Manufacturing News

Buoyant vessel builders on crest of a wave

An upgrading of China's official fleet has provided a significant boost to previously sluggish sector, reports Shi Jing in Shanghai.

The country's economic slowdown and Beijing's tighter controls on extravagance have hit the luxury yacht builders hard.

But, according to Huang Zhengang, secretary-general of the yacht division of the China Association of the National Shipbuilding Industry, it has provided a much-needed boost to smaller and more affordable yacht makers, which have also been enjoying rising sales of vessels used for official duties.

Prior to the 20th China International Boat Show, held in Shanghai in early April, Huang said demand for patrol boats increased by around 30 percent in 2014, and is expected to rise around the same this year.

He said as a result, the level of innovation being shown by the country's producers has grown considerably.

During the flagship maritime industry event last year, New Zealand-based manufacturer Sealegs International Ltd said it had landed orders for two boats from the Ministry of Transport, and officials were back this year hoping for more.

"The central government has attached a growing importance to the country's maritime sovereignty, which resulted in the expansion of the official boat market," said ZhangXian, Sealegs' chief representative in China.

"The contraction of the luxury market and the central government's crackdown on extravagance and corruption might have hit that sector, especially sales of super luxury Italian boats-but it has left more room for the development of cheaper and smaller boats," said Zhang.

"It's been perfect timing for us to develop our sales of official or military boats, and we have gradually expanded into the commercial boats market."

The burgeoning official boats market has also helped boost a new generation of builders, which includes Aurora (Dalian) Yachts Co Ltd.

According to Wu Yanshen, Aurora's business department manager, demand since 2010 has been driven by the country's fisheries administration and by bodies involved in maritime surveillance, such as port authorities and coast guard.

"This increased requirement by the central government means a number of law enforcement bodies have been placing orders, often with specific requirements."

Older glass fiber reinforced plastic designs, he said, are being replaced with the very latest aluminum-alloy designs, he said.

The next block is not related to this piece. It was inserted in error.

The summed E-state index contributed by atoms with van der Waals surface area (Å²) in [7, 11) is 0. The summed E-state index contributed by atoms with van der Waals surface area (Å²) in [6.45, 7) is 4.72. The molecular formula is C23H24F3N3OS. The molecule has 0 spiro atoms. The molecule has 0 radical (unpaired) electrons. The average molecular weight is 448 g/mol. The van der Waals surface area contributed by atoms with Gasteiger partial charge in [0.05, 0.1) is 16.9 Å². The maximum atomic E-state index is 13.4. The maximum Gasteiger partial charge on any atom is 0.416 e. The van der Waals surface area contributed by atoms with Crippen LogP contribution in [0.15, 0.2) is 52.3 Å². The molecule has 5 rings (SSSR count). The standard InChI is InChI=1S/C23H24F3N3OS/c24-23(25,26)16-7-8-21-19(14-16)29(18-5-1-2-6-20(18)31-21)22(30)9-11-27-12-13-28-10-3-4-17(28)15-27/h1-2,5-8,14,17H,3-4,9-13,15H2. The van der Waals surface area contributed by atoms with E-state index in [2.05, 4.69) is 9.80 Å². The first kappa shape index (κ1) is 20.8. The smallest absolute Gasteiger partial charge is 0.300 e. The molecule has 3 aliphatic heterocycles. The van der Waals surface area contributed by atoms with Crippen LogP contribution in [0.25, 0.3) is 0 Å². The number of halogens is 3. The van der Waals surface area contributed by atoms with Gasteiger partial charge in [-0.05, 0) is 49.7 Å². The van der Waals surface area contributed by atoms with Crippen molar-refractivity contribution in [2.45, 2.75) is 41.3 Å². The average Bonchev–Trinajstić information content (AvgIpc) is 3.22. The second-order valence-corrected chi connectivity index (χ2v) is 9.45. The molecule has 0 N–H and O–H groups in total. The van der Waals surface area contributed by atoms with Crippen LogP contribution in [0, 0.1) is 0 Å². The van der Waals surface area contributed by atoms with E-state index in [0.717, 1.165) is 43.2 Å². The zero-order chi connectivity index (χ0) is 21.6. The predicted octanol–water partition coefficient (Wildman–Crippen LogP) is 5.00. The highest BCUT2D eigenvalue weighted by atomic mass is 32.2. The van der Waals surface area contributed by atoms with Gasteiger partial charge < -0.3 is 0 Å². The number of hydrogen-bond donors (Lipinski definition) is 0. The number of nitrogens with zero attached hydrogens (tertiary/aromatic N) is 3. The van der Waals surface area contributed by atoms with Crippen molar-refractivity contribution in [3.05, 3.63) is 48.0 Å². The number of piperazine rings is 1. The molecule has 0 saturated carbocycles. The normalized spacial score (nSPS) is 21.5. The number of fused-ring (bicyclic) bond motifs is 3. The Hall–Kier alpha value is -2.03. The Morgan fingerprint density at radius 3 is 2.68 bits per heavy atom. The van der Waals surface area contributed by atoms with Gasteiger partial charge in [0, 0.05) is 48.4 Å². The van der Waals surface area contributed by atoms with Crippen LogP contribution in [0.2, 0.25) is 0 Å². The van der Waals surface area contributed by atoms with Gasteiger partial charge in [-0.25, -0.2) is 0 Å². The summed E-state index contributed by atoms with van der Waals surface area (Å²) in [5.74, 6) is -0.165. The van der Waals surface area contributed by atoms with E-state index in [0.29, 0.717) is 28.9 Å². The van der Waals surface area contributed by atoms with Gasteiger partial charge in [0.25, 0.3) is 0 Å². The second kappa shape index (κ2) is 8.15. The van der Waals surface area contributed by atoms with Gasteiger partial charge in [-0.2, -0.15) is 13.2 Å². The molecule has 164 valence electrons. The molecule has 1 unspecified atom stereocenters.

The replacement of aging tugboats and pilot vessels by port authorities has been particularly welcome, said Wu, for what has been a sluggish Chinese shipbuilding industry with few signs of a recovery in recent years.

"These new aluminum-alloy pilot boats are not only more environmentally friendly but also more efficient. Ports have been seeking new ways to revive their businesses and by introducing these aluminum-alloy boats, efficiency is greatly improved, allowing more ships to be berthed."

With few 10 million-yuan-plus ($1.6 million) super luxury boats on display this year, organizers of the Shanghai boat show, who set aside an area highlighting official boats used over the past 20 years in China's waters, reported a 43 percent rise in the number of smaller yachts less than 8 meters in length being presented at the event.

According to the China Association of the National Shipbuilding Industry, yachts shorter than 8 m make up 94 percent of market share in the United States, the world's biggest. Yachts with length ranging between 8m and 13m account for 4 percent of US market share, while luxury vessels represented less than 2 percent of sales.

"People in the US do not buy yachts to show off their wealth," said Thom Dammrich, president of the National Marine Manufacturers Association of the US, who was in Shanghai recently.

"More often, the middle class and richer people consider yachts as a means of family recreation. The growing number of smaller boats on show here (in Shanghai) demonstrates how the yacht market is now developing in China."

Navico (Suzhou) Trading Co Ltd, a specialist in marine electronics and a leading supplier to the recreational fishing, power boating and sailing sectors, was exhibiting at the show, and officials said it had witnessed a 50 percent rise in demand in China.

Huang Xiaodong, its business development manager, called the current market sentiment "extremely good".

"There were already 90 million fishing aficionados in China as early as 2004, but that number has multiplied over the past decade.

"We think at least 10 percent of these people have bought their own fishing yachts, priced around 200,000 yuan for general water fishing, or 500,000 yuan to 1 million yuan for deep sea fishing," said Huang.

"Most of them could be categorized as belonging to the rising Chinese middle class."

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